Well, this does seem to be a new bone of contention in the yin world, so I will share my two cents worth of opinion.
The Sinew channels are superficial, broad channels that follow the muscles, tendons and ligaments (fascia!) They are very similar to Thom Myers myofascial meridians. They are conduits for wei chi (which strengthens the immune system). A few Yin Yoga teachers with a TCM background say that Yin Yoga does NOT affect the acupuncture meridians, but it has similar benefits to Qi Kong and Tai Chi, because It affects the sinew channels, not the acupuncture meridians. I agree with the 2nd point, but not with the 1st point.
It is possible to target the sinew channels (i.e.: Qi Kong) and it is possible to target the acupuncture meridians (acupuncture and acupressure), but it is not possible to isolate any part of the body. The body is a whole. So, to say that something "doesn't affect part X" is flawed reasoning. How do you know? There is no proof that yin yoga does not affect the acupuncture meridians! In fact, I would suggest quite the opposite is true.
While you can target a particular muscle through some intervention (for example, if you say, "I am targeting my triceps by doing pushups"), more than just that muscle is affected: you are working your deltoids, pectoralis, stressing the superficial fascia, deep fascia, the bones or the arms, etc. In the same way, I know of no way to isolate the sinew channels from the acupuncture meridians. To say that Qi Kong does not affect the meridians is clearly wrong. The work of Helene Langevin and others have shown some of the ways acupuncture affects the fascia which in turn affects the whole system of the body.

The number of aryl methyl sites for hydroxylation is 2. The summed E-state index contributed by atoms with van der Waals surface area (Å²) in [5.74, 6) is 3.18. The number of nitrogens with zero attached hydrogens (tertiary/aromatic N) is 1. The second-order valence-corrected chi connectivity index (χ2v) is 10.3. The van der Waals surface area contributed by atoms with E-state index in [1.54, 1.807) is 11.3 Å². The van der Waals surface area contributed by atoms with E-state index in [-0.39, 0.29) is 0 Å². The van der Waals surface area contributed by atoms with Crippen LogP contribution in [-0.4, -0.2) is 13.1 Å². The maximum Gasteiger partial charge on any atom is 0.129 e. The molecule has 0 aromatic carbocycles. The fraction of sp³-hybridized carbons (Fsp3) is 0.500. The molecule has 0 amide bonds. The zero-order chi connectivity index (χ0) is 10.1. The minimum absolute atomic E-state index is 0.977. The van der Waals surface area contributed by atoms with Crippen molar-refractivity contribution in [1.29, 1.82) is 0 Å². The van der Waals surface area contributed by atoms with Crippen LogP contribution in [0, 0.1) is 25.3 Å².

If the TCM informed yin yoga teachers want to broaden our knowledge and talk about the existence of sinew channels, that is great! Teach us! But to insist that yin yoga doesn't do something (like saying it doesn't affect the acupuncture meridians), more than a bold assertion is required. Cite your sources and prove your case. I suspect they can't prove their assertion because so much evidence exists that points to the opposite finding. (Plus, it is really hard to prove a negative! Can you prove there isn't a god? How would you prove that yin yoga does not affect the meridians?)